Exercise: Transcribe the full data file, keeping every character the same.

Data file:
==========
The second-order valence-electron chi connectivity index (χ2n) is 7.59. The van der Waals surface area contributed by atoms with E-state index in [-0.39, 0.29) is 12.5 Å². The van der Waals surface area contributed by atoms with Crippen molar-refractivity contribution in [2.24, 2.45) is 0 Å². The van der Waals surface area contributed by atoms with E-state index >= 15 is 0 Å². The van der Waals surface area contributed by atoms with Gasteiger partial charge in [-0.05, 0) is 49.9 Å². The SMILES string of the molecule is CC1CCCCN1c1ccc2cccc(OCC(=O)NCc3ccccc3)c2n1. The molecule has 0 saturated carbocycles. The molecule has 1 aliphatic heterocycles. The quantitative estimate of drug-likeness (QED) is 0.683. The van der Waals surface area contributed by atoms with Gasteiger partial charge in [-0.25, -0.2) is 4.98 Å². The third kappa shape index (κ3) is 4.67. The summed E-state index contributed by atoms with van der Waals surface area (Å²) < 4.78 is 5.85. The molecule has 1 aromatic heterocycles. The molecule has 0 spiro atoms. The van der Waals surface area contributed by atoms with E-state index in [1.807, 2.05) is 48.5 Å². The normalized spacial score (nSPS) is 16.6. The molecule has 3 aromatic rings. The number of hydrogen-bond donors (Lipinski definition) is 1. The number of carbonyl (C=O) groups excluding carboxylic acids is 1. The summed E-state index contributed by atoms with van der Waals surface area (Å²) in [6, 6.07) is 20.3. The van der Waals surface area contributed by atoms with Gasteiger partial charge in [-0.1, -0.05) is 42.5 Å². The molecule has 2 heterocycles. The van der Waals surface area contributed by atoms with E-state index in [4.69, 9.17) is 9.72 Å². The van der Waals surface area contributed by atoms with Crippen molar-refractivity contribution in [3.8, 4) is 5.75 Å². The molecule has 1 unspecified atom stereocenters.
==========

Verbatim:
The second-order valence-electron chi connectivity index (χ2n) is 7.59. The van der Waals surface area contributed by atoms with E-state index in [-0.39, 0.29) is 12.5 Å². The van der Waals surface area contributed by atoms with Crippen molar-refractivity contribution in [2.24, 2.45) is 0 Å². The van der Waals surface area contributed by atoms with E-state index >= 15 is 0 Å². The van der Waals surface area contributed by atoms with Gasteiger partial charge in [-0.05, 0) is 49.9 Å². The SMILES string of the molecule is CC1CCCCN1c1ccc2cccc(OCC(=O)NCc3ccccc3)c2n1. The molecule has 0 saturated carbocycles. The molecule has 1 aliphatic heterocycles. The quantitative estimate of drug-likeness (QED) is 0.683. The van der Waals surface area contributed by atoms with Gasteiger partial charge in [-0.25, -0.2) is 4.98 Å². The third kappa shape index (κ3) is 4.67. The summed E-state index contributed by atoms with van der Waals surface area (Å²) < 4.78 is 5.85. The molecule has 1 aromatic heterocycles. The molecule has 0 spiro atoms. The van der Waals surface area contributed by atoms with E-state index in [1.807, 2.05) is 48.5 Å². The normalized spacial score (nSPS) is 16.6. The molecule has 3 aromatic rings. The number of hydrogen-bond donors (Lipinski definition) is 1. The number of carbonyl (C=O) groups excluding carboxylic acids is 1. The summed E-state index contributed by atoms with van der Waals surface area (Å²) in [6, 6.07) is 20.3. The van der Waals surface area contributed by atoms with Gasteiger partial charge in [-0.1, -0.05) is 42.5 Å². The molecule has 2 heterocycles. The van der Waals surface area contributed by atoms with E-state index in [4.69, 9.17) is 9.72 Å². The van der Waals surface area contributed by atoms with Crippen molar-refractivity contribution in [3.8, 4) is 5.75 Å². The molecule has 1 unspecified atom stereocenters.